About Schizophyllum commune H4-8
Schizophyllum commune is a very common species of mushroom in the genus Schizophyllum. It was initially described as a morphological species of global distribution and then revealed to be a species complex encompassing several cryptic species of more narrow distribution, as typical of many mushroom-forming Basidiomycota.
Although European and US guidebooks list it as inedible, this is apparently due to differing standards of taste rather than known toxicity, being regarded with little culinary interest due to its tough texture. S. commune is, in fact, edible and widely consumed in Mexico and elsewhere in the tropics. And in North-East India, the state Manipur called it as "Kanglayen" and its one of the favourite ingredients for Manipuri-Pancake Style called Paaknam. In Mizoram, the local name is Pasi (pa means mushroom,si means tiny) and it is one of the highest rated edible mushrooms among the Mizo community. The authors explain the preference for tough, rubbery mushrooms in the tropics as a consequence of the fact that tender, fleshy mushrooms quickly rot in the hot humid conditions there, making their marketing problematic.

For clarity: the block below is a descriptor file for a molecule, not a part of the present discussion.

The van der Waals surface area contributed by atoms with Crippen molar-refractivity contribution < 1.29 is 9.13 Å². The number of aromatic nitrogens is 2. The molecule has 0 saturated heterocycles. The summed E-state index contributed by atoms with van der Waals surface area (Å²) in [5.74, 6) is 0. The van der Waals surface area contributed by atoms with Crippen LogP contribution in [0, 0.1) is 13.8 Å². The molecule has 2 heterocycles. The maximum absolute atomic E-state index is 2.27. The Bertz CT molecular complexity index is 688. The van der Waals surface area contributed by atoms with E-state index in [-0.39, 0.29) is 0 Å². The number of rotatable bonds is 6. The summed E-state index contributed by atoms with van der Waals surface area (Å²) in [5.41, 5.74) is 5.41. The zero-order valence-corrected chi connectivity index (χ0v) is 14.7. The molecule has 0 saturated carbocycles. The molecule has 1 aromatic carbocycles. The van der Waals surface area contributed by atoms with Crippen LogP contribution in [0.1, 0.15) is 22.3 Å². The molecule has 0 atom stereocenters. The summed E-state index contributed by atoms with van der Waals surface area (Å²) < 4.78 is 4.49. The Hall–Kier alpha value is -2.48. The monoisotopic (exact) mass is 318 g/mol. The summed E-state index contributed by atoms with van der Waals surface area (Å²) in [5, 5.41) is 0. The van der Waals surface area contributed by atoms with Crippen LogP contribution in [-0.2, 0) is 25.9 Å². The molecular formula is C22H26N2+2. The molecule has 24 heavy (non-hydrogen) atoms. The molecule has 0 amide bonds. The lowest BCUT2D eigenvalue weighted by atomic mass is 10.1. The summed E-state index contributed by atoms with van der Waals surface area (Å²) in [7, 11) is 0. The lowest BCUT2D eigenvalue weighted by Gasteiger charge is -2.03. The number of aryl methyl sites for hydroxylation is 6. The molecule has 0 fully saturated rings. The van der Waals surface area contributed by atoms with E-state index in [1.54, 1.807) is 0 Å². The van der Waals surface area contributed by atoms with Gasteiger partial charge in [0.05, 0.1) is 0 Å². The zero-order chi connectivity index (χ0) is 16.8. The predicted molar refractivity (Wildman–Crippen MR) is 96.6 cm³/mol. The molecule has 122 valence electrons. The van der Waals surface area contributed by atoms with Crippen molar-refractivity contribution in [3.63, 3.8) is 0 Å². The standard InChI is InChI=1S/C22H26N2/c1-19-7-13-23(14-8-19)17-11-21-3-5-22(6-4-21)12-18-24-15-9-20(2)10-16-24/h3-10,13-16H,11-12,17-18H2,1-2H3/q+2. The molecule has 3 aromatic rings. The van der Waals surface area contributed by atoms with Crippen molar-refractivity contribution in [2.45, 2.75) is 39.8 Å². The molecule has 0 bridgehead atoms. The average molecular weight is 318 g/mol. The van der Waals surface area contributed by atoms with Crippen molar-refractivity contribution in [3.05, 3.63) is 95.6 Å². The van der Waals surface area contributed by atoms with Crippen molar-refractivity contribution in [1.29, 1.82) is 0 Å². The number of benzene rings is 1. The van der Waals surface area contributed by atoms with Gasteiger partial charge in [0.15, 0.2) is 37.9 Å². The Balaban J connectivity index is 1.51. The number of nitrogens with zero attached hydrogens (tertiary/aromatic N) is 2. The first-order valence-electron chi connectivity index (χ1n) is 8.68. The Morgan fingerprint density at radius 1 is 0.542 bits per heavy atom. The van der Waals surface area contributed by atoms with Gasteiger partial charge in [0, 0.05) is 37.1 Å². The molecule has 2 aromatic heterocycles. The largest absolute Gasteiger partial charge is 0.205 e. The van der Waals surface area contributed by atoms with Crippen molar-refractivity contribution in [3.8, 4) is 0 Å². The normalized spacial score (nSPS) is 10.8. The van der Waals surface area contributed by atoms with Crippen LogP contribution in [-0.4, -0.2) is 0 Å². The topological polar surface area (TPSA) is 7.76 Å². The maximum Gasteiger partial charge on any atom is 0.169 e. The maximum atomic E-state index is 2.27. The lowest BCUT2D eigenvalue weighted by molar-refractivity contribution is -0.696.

The gills, which produce basidiospores on their surface split when the mushroom dries out, earning this mushroom the common name Split Gill. It has more than 28,000 sexes.
It is common in rotting wood, but can also cause disease in humans.
Hydrophobin was first isolated from Schizophyllum commune.
Taxonomy ID 578458
Data source European Nucleotide Archive
This species currently has no variation database. However you can process your own variants using the Variant Effect Predictor: